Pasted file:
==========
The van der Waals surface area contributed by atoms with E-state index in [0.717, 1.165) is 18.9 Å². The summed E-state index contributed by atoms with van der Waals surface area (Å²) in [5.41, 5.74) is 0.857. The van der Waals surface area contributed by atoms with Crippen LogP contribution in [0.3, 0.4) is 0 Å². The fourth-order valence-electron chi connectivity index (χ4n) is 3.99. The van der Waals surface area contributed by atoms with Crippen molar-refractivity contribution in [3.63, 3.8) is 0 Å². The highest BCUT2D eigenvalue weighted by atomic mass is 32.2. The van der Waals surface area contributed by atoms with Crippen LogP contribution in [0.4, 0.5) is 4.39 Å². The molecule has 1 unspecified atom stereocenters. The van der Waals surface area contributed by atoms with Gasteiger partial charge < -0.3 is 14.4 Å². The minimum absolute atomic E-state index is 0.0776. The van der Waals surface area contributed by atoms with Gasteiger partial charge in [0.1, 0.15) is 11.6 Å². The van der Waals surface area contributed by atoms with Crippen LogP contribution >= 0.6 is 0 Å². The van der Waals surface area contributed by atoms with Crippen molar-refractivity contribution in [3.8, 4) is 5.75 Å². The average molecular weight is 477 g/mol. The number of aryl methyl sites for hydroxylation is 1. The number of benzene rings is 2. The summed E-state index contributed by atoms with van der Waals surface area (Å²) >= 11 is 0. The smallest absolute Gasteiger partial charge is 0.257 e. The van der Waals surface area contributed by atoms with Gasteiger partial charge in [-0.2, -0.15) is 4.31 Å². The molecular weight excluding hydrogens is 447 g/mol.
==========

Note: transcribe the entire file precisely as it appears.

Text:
The van der Waals surface area contributed by atoms with E-state index in [0.717, 1.165) is 18.9 Å². The summed E-state index contributed by atoms with van der Waals surface area (Å²) in [5.41, 5.74) is 0.857. The van der Waals surface area contributed by atoms with Crippen LogP contribution in [0.3, 0.4) is 0 Å². The fourth-order valence-electron chi connectivity index (χ4n) is 3.99. The van der Waals surface area contributed by atoms with Crippen molar-refractivity contribution in [3.63, 3.8) is 0 Å². The highest BCUT2D eigenvalue weighted by atomic mass is 32.2. The van der Waals surface area contributed by atoms with Crippen LogP contribution in [0.4, 0.5) is 4.39 Å². The molecule has 1 unspecified atom stereocenters. The van der Waals surface area contributed by atoms with Gasteiger partial charge < -0.3 is 14.4 Å². The minimum absolute atomic E-state index is 0.0776. The van der Waals surface area contributed by atoms with Gasteiger partial charge in [0.1, 0.15) is 11.6 Å². The van der Waals surface area contributed by atoms with Crippen LogP contribution >= 0.6 is 0 Å². The van der Waals surface area contributed by atoms with Crippen molar-refractivity contribution in [3.8, 4) is 5.75 Å². The average molecular weight is 477 g/mol. The number of aryl methyl sites for hydroxylation is 1. The number of benzene rings is 2. The summed E-state index contributed by atoms with van der Waals surface area (Å²) >= 11 is 0. The smallest absolute Gasteiger partial charge is 0.257 e. The van der Waals surface area contributed by atoms with Gasteiger partial charge in [-0.2, -0.15) is 4.31 Å². The molecular weight excluding hydrogens is 447 g/mol.